veggie lovers wreck havoc on gardens
Our garden enemies are sneaky and tenacious, focused on a single goal; to eat and store as much of our fresh produce as possible.They will climb inconceivable obstacles to achieve their goal.,
Remember all those animal tales and fables about the battle between the farmer and cute little characters such as Peter Rabbit? Well they are not so adorable in reality. In fact these local herbivores are a menace that threaten to strip country gardens bare if left unchecked.
For example, it was a mystery when our carrots kept disappearing one year at an alarming rate. Every morning there were a few neat, long holes left in the clay soil where our carrots had been. They were disappearing without a trace. Slowly a long worn down pathway appeared that ran from our back vegetable patch, over the front yard, across the road, through the neighbour’s property, down the hill and right to the bank of the creek.This long trail was becoming more trampled down each night. My husband and elderly neighbour finally solved the mystery.
The creek had flooded a few weeks before and probably washed out the resident muskrat’s buried winter supplies.
This particular muskrat was replenishing his storehouse with our carrots. Since he was intent on stealing the entire crop, we quickly pulled the carrots, leaving enough for his entire family, even though they would have stayed fresher in the ground. The muskrats were never as desperate again but countless other creatures treated our garden as an open, free smorgasbord of tasty delights, raised especially for their gourmet taste buds.
Groundhogs are voracious eaters for their size. They can devour an entire zucchini plant, vines, leaves and vegetables before we can get out of bed.( The operative word in their name is ‘hog’.) Our war plan against these fat little hogs was to assign the early risers to patrol!The kids made a real game out of this spying mission. They would tiptoe through the house, peer out the windows , tip-toe back to shake Michael awake, while one of the older kids would silently raise one of the windows and prop it open in preparation for Dad’s gun.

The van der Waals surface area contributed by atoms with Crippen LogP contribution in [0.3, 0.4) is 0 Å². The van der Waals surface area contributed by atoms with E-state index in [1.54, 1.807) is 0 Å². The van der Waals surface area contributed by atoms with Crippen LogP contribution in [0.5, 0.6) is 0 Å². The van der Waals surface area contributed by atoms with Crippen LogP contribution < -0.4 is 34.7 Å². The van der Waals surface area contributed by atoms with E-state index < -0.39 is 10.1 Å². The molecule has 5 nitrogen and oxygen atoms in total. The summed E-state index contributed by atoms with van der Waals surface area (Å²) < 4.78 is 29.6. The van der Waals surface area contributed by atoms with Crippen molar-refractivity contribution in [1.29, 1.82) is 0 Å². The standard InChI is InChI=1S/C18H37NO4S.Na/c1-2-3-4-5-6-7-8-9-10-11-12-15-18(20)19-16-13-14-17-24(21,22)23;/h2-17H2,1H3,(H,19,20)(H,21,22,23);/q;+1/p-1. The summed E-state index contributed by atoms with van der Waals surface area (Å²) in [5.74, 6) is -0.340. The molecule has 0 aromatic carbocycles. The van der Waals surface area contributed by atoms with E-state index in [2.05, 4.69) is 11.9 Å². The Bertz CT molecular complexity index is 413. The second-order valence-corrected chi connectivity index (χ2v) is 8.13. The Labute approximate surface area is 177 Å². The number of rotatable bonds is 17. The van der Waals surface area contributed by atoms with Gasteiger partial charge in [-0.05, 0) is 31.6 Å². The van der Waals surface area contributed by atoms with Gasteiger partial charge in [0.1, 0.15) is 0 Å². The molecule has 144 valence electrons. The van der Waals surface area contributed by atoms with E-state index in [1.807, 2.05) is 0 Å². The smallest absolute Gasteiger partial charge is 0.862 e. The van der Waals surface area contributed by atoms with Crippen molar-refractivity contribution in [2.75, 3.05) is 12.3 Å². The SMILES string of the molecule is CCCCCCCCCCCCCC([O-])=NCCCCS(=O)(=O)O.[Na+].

(Wild pest lovers, read no further, please!!!) Michael shot thirty-one obese groundhogs one year. After a fifteen year battle, the groundhog population seemed to decline. A trapper told us that a fisher (a fierce predator) had move in across the road and now we hardly ever see a groundhog.
We encourage our wonderful guard dog to keep the next group of veggie lovers, raccoons and deer, far away from our food supply. I admitt that deer can usually snack on apples at night from the apple trees that are at the far end of our acreage without alerting the dog, the raccoons can’t resist corn near the house. Raccoons are not subtle.They rip and tear their way through a patch of corn, bringing six-foot corn stalks down. They make a terrible sound as well, a cross between a cat screeching and a baby crying. Needless to say, this racket wakes up our dog , who in turn wakes up the entire household while he is still inside. Outside, he is the guard dog who manages to keep his distance while maintaining a tough stance.
A couple of years ago, black bears were a problem. When one such bear found our sweet corn, he was so happy, he rolled around, flattening a huge area before he settled down to eat the prized corn-cob. I don’t have to tell you that we left that massive vegetable lover alone. The dumb dog could smell the bear while he was in the house and he wouldn’t stop barking but he did not have a clue what he would be facing if we had let him out. Needless to say we loved our dog more than the corn, so he stayed inside.
In contrast to the huge black bear, mice and chipmunks might be little but a little nibble out of a tomato or a strawberry will rot the fruit. Granted, our cats do their best to keep the mice population down but the half-rotted vegetables taste like fine dining to the pigs so at least all the spoiled food doesn’t go to waste.
We finally realized that the secret to this War of the Vegetables is to plant almost twice as many vegetables as we need.
We plant 75 foot rows of veggies.
Some for us
Some for the vegetable lovers
Some for our farm animals (who also like weeds, thank God)
Some to either barter with or give away to our generous friends and relatives.
The moral of this tale? There is more than one way to win a war.